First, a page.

Wheat: supply crunch remains threat to commodity prices


Earlier this year, the war in Ukraine raised fears of famine in countries that depend on wheat imports. In Chicago, the grain’s price soared to historic highs. Ukraine’s situation remains precarious. Yet three months on, wheat prices have retreated sharply.

Markets have not misread the geopolitical situation. True, financial markets can at times exaggerate supply risks in commodities. But Russia and Ukraine contribute 28 per cent of the world’s supply. India’s announced wheat export ban in May did not help. Always a large producer, India hoped to expand its wheat exports to 12mn tonnes — ranking it in the top five countries — for the coming year.

However, two recent events have helped to calm fears of a severe shortage of wheat, at least in Europe and Africa. Winter wheat harvests from the US appear in spring and early summer. This renewed seasonal supply, plus talk of a good harvest in Australia (not to mention Russia), has sapped some of the energy from the initial price spike. Australia is the world’s fourth largest wheat exporter after the US.

More importantly, interest rates are rising — pushing prices down.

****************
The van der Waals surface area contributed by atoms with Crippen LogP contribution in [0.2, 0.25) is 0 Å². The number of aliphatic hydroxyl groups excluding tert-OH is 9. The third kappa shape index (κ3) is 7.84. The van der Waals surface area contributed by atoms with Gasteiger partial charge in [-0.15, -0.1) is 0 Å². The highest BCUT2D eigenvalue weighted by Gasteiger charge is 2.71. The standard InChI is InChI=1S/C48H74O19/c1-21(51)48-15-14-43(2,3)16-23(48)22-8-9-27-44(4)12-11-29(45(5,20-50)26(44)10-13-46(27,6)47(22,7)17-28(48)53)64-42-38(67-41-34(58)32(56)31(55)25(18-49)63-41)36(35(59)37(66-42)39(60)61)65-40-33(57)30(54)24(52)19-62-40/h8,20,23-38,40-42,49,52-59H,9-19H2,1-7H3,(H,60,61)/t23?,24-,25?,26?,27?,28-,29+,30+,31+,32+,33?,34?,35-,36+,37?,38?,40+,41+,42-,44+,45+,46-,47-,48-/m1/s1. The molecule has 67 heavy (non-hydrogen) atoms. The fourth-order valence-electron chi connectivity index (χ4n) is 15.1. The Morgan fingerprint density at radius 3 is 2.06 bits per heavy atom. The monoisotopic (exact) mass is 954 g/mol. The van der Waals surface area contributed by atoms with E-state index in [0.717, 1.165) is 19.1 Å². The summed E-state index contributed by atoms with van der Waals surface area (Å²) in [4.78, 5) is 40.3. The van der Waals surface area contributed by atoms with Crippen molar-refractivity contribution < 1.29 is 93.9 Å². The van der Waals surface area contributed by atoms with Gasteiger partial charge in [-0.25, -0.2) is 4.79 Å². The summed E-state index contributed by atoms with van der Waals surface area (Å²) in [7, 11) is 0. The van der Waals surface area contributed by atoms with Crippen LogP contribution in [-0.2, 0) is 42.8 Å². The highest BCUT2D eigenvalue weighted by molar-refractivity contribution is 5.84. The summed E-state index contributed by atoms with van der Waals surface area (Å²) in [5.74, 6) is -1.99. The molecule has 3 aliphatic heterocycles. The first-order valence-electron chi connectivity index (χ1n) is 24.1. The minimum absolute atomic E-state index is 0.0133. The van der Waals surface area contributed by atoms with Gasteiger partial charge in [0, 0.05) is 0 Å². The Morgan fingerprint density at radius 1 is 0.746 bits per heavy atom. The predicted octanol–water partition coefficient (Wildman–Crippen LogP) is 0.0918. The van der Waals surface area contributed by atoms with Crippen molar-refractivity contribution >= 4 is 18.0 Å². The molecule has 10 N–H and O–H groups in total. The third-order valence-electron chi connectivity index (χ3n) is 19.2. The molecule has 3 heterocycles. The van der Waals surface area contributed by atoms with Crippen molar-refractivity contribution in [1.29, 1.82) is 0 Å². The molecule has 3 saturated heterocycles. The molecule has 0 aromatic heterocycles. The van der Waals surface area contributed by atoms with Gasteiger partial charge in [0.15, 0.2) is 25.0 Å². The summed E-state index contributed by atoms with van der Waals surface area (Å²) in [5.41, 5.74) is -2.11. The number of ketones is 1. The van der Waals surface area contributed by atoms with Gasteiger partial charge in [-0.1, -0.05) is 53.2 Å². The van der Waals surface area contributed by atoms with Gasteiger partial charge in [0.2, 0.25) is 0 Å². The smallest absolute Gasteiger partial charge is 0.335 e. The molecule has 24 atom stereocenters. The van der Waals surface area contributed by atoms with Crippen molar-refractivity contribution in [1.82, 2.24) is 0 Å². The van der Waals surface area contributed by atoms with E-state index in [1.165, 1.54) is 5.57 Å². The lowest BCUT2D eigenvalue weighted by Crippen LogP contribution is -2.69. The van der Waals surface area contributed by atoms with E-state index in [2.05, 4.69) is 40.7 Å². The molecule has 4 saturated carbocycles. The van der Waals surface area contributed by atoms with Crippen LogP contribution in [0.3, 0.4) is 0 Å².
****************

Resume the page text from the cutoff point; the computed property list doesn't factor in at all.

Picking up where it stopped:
Traders nervous about the impact of a global economic recession on demand for commodities took fright when May’s US consumer price data confirmed that the annual inflation rate had accelerated to 8.6 per cent. That led the US Federal Reserve to raise its target interest rate range by an aggressive 75 basis points.

All global commodity prices subsequently sank in June. That included wheat, both for feed and high protein premium grades. Share prices of grain specialists such as ADM and Bunge followed suit.

Two factors should underpin the wheat price for the rest of this year, thinks Ole Hanson at Saxo Bank. This month, Ukraine’s normal two-month wheat harvest season begins. Even if harvested, that grain would need storage space. A significant amount of grain stored in Ukraine’s ports remains in situ. Elsewhere, unseasonably hot weather in the northern hemisphere could cause damage to spring wheat crops. Given both these factors, expect wheat prices to stabilise in the coming months.

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